Appeals Court Rejects 'State Secrets' Claim, Revives Detainee Suit
Wednesday, April 29, 2009
A federal appeals court yesterday reinstated a lawsuit by five former detainees who sued a Boeing subsidiary over its alleged role in transporting them to foreign countries, where they say they suffered brutal interrogation under the CIA's "black site" prison system.
Three judges on the U.S. Court of Appeals for the 9th Circuit batted aside claims by the Obama administration that the suit would reveal "state secrets" at the heart of the agency's covert operations and so should be dismissed.
The former detainees claim that logistics company Jeppesen Dataplan should pay monetary damages for its role in conspiring with officials in the United States and other countries to fly the men overseas, where they allegedly experienced electric shocks, beatings and sleep deprivation, among other things.
But the lawsuit foundered after the Bush White House, and later the Obama administration, invoked the state-secrets privilege and asked a trial judge to throw out the claim, which stems from the CIA's disbanded program of "extraordinary rendition" for suspected terrorists. Then-CIA Director Michael V. Hayden told the court that disclosure of some of the information could cause "serious and in some instances exceptionally grave damage to the national security of the United States."
Yesterday, the appeals court panel allowed the case to proceed, at least for now, without making a prediction about the detainees' ability to win. The unanimous panel, Judges Michael Daly Hawkins, Mary M. Schroeder and William C. Canby Jr., rejected administration arguments that the very nature of the dispute was secret and said a judge should weigh, on a case-by-case basis, what kinds of evidence the detainees could receive and use in court.
The judges asserted that the plaintiffs did not necessarily need to delve deeply into the CIA's clandestine rendition program. Rather, the ruling said that detainees needed to prove only that Jeppesen provided support for the flights on which the five men were transported to foreign prisons while knowing the passengers would be subjected to torture there.
The appeals court panel noted in a footnote that the executive branch in the past had misused the state-secrets argument to cloak revelations that would embarrass federal agencies, rather than to protect sensitive operations from the eyes of enemies.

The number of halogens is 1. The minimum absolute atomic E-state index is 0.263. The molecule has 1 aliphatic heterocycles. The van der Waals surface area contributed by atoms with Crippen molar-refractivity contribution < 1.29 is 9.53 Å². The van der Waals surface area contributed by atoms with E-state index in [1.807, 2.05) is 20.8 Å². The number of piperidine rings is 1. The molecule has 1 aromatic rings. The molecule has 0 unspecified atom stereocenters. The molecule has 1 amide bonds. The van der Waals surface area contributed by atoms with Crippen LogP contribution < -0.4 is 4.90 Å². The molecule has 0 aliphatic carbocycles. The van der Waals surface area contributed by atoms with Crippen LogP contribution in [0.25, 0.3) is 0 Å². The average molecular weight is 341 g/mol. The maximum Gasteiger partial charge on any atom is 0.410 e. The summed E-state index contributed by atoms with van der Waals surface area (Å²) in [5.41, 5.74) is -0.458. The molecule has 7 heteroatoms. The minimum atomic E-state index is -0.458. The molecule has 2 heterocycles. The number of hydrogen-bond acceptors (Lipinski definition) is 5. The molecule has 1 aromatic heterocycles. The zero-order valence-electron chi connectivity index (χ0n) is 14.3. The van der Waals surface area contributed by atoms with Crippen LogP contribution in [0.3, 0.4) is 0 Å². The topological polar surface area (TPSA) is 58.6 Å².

To side with the government, the court ruling said, would mean that judges "should effectively cordon off all secret government actions from judicial scrutiny, immunizing the CIA and its partners from the demands and limits of the law."
The appeals court decision opens the door on a chapter of recent history that Obama has said he would prefer would remain in the past.
"This historic decision marks the beginning, not the end, of this litigation," ACLU staff attorney Ben Wizner, who argued the case, said in a statement. "Today's ruling demolishes once and for all the legal fiction, advanced by the Bush administration and continued by the Obama administration, that facts known throughout the world could be deemed 'secrets' in a court of law." Three of the plaintiffs have been released, and two remain in prison in other countries.
CIA spokesman George Little declined to comment yesterday, and Charles Miller, a spokesman for the Justice Department, said that officials there were reviewing the court's order. Authorities have the option of seeking a review from the full 9th Circuit appellate court or asking the U.S. Supreme Court to intervene.
The court ruling came on the same day that Sen. Russell Feingold (D-Wis.) criticized the Obama administration for invoking the state-secrets privilege three times this year. Civil liberties groups have said the new White House is reflexively using the argument, which they assert is at odds with Obama's campaign promises of transparency.
Feingold and two other Senate Democrats have sponsored a bill that would urge judges to play a greater role in evaluating executive branch assertions of executive privilege.
Staff researcher Julie Tate contributed to this report.